Recommended Age, Grade, and Reading Levels
- Age: 10 to 13
- Grade: 5 to 8
The struggle of the Métis of the Saskatchewan River against the government of Canada culminated in the Riel Rebellion of 1885—an event of central importance in shaping almost all of the key polarities of Canadian history. If Riel provided the intellectual inspiration for the Rebellion, it was Gabriel Dumont who provided its strategy, and arguably its soul. Dumont, a leading figure in the Métis society of hunters along the South Saskatchewan, had been president of the short-lived local government, and became "Adjutant General of the Métis people" when a Provisional Government was declared in 1885. After the defeat of the Rebellion by the Canadian militia Dumont lived for several years in the United States, and was for some time a performer in Buffalo Bill's Wild West Show. In his last years he returned to his old home near Batoche (site of the final defeat of the Métis forces in 1885), where he died in 1906.
George Woodcock's biography of Dumont displays the author's remarkable gift for evocative narration and description. In the wake of its 1975 publication Canadians had a new reference point in the way they thought of the Riel Rebellion; alongside the spirituality and impulsiveness of Riel was the calm commitment of Dumont, whose intuitive feel for the land and for the moods of his people have now become part of the Canadian historical imagination.
For this re-issue of Woodcock's classic biography noted historian J.R. Miller has written a substantial introduction setting Gabriel Dumont in the context of Canadian history as we now understand it, in the context of Canadian historiography, and in the context of Woodcock's other work. As Miller convincingly argues, the biography is richly deserving of a lasting place in Canada's historical literature.
About the authors
George Woodcock (1912-1995) is one of Canada's best-known and most prolific authors. He was born in Winnipeg and educated in England, where he socialized with some of the century's most prominent writers and intellectuals including Aldous Huxley, George Orwell, Herbert Read and T.S. Eliot. He returned to Canada in 1949 and taught at the University of British Columbia for many years. In 1959, he founded the journal Canadian Literature. His contribtution to Canadian culture is immeasurable; he either wrote or edited over one-hundred books including The Crystal Spirit, his Governor-Genral's award-winning biography of Orwell; Gabriel Dumont, another bestselling biography; and Anarchism a guide to the political philosophy which continues to be read around the world. His wide range of writing includes literary criticism, poetry, travel writing, plays, social history, biography, politics and essays.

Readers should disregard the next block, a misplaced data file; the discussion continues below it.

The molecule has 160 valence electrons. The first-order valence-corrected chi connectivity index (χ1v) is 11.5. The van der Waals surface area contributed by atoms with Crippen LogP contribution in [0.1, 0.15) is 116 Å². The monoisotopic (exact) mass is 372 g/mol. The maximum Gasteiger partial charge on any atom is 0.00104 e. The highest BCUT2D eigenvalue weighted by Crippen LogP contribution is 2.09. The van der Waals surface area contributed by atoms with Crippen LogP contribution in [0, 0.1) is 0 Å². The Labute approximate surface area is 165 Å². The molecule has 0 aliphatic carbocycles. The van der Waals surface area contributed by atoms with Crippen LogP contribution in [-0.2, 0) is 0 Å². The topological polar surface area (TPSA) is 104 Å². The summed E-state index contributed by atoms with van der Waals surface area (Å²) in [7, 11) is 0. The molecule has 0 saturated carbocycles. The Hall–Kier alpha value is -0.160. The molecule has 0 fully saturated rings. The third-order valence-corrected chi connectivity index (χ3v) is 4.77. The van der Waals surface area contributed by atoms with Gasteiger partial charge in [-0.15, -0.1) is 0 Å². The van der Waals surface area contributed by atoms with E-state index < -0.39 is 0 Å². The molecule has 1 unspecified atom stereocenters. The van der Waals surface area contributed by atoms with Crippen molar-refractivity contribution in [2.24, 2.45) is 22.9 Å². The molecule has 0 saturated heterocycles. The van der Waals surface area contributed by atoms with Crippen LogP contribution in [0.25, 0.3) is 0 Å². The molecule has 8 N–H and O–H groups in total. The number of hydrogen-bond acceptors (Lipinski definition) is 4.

J.R. Miller is a professor emeritus of history at the University of Saskatchewan. He is the author of numerous works on issues related to Indigenous peoples including Skyscrapers Hide the Heavens and Shingwauk’s Vision, both published by University of Toronto Press.
Other titles by George Woodcock
The Orwell Tapes
Colony and Confederation
Early Canadian Poets and Their Background
This Side Jordan
Walking Through the Valley
Morley Callaghan's More Joy in Heaven
George Woodcock's Introduction to Canadian Fiction
George Woodcock's Introduction to Canadian Poetry
Power to Us All
Consititution or Social Contract?
Other titles by J.R. Miller
Canada’s Founding Debates, 1864-1999
Skyscrapers Hide the Heavens
A History of Native-Newcomer Relations in Canada, Fourth Edition
Residential Schools and Reconciliation
Canada Confronts Its History
A History of Native Residential Schools
A Reader on Indian-White Relations in Canada